Thursday, October 12, 2017

Amazing Hematite Find in Baltimore County, Maryland

This 8 x 7 x 3.5 inch specimen 9 poun specimenfeaturing bladed hematite crystals on chlorite schist from Baltimore County could well be the most intriguing Maryland-collected mineral to show up in the last decade. During the recent Gemcutters Guild of Baltimore's Atlantic Coast Gem, Mineral, and Jewelry show at the Howard County Fairgrounds, it was on display for all to see in a cabinet of about a dozen other specimens that Gemcutters long time member and show-organizer Bernie Emery had self-collected. Notwithstanding, it seemed that but a few of the numerous local mineral aficionados who were there manged to combine the levels of  detailed attention and specialized knowledge to realize the significance of what they were seeing.

It's a find that's almost impossible to believe as well as to refute. Though hematite is the world's primary ore for producing iron and is common in Maryland, it accounted for very little of  the production that thrived here into the early part of the last century. Instead, goethite, magnetite, and siderite  were the principal ores, except on the Coastal Plain where "bog ore" was prevalent.  Maryland's hematite occurs in either rough grainy dark red/black masses or as specular hematite, known also as"specularite." The latter appears as silvery flakes and/or microscopic tabular crystals. Hematite with the appearance of Bernie's recent find is all but unknown in Maryland. After 10 years writing and photographing Maryland-collected minerals and assuming sole responsibility for the Maryland Minerals website, this writer has never seen or heard of another such specimen.

The specific Baltimore County location where Bernie Emery found the specimen is especially curious. He surface-collected it at one of several pits worked for iron over a century ago. They all are a short distance from the NCR Trail near the former Blue Mount Station in Baltimore County. Records show the  ore source to have been exclusively magnetite.  Various publications that describe the mineralogy of the immediate area as well as its specific iron pits and prospects name a variety of minerals. They include tourmaline, apatite, garnet, actinolite, and hornblende. There is no mention of hematite or any other species worthy of mining. The country rock varies from serpentinite to chlorite schist.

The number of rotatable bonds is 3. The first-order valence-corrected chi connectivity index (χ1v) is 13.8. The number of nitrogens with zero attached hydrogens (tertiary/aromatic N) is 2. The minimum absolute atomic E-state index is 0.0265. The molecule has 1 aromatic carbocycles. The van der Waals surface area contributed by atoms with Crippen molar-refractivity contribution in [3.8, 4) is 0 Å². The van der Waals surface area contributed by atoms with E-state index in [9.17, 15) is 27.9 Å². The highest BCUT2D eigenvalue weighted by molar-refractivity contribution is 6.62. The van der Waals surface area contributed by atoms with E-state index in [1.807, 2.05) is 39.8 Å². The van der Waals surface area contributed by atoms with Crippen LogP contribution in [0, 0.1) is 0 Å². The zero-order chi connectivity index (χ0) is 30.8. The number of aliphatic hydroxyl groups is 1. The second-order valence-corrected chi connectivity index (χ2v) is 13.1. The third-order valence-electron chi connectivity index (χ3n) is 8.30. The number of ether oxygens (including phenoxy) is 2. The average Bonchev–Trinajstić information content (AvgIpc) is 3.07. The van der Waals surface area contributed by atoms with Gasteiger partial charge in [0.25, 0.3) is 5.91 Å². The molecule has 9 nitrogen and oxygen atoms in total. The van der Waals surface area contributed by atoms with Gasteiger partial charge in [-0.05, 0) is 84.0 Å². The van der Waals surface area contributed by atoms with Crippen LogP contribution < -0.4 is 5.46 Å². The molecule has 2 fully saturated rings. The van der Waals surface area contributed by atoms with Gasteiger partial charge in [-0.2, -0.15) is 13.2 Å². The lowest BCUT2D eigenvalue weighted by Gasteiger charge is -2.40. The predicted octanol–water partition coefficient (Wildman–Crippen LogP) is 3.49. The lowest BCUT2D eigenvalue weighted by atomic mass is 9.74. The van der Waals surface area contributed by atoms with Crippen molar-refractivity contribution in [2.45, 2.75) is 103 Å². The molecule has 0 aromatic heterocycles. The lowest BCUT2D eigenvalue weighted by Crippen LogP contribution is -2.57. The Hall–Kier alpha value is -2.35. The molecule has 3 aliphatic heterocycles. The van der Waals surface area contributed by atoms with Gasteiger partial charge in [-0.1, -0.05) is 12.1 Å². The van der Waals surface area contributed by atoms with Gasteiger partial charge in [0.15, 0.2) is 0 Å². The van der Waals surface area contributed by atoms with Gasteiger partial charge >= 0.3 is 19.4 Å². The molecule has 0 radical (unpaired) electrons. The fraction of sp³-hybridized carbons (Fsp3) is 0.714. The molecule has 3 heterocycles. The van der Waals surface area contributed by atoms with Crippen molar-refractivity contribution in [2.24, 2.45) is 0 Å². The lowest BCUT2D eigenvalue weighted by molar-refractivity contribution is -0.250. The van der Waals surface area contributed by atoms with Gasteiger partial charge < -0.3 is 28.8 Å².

Few if any collectors in the region could be more deserving of such a find than Bernie. Over more than three decades, he has been one of its most prolific and best known field collectors. Along with his wife Lynne, he has continuously held major leadership roles at all three of the area's pertinent organizations: Baltimore Mineral Society;  Chesapeake Gem and Mineral Society; and  Gemcutters Guild of Baltimore. His renown is enhanced by a penchant for collecting large sized specimens. That practice has prompted many friends and colleagues to refer to such specimens as "Bernie sized." Retirement from his day job several years ago has brought additional time to enjoy his hobbies. More than ever now, he has taken to perusing old maps and literature in a quest to find new spots to look for rocks.  He likes geological maps that hint where mineralization could be likely, and very old ones that mark the locations of   former and usually long forgotten (and all too often reclaimed or built over) mines and quarries.

After explaining the nature of his research, Bernie explains how the find happened:
I was walking up what appeared to be a  dump pile leading to a small pit that was full of water. On the pile, all the rocks were a rough chlorite schist  with a few small garnets. I noticed this one boulder that was covered with dirt and was curious what was inside it. I tapped off a piece with my hammer. The chlorite schist  was highly metamorphosed  with microscopic magnetitie crystals. I dismissed it and kept walking. 
Except for curiosity, Bernie offered no explanation as to why he returned a few seconds later.
I went back, turned it over. and saw pods filled with the dirt  this boulder had been in for 150 years. The pods appeared to be some other kind of material. There were no blade shapes  (as would suggest hematite). I used a stick to remove some of the dirt and got the impression it was some kind of honeycomb quartz or chalcedony. Further cleaning, I realized they were actually hematite blades that were completely rusted. I showed it to Bob Eberle who offered to clean it further. 
Eberle whose prowess at field collecting is legendary,  had  access to a glass head sand blaster. He took the specimen home and cleaned it up to reveal what he refrred to as "this amazing surprise."

And the question remains. How could such a specimen be here?  According to Bernie:
There's no way of knowing, but my guess is that it came from deep down in the pit and that it was put on a cart or a wagon and fell off. There's no way anyone would have left it there. 
He has since returned to the site and searched extensively.  No trace of hematite or any other specimen of interest  turned up.  Bernie's theory makes sense, but it is unlikely that anyone will ever  know for sure.

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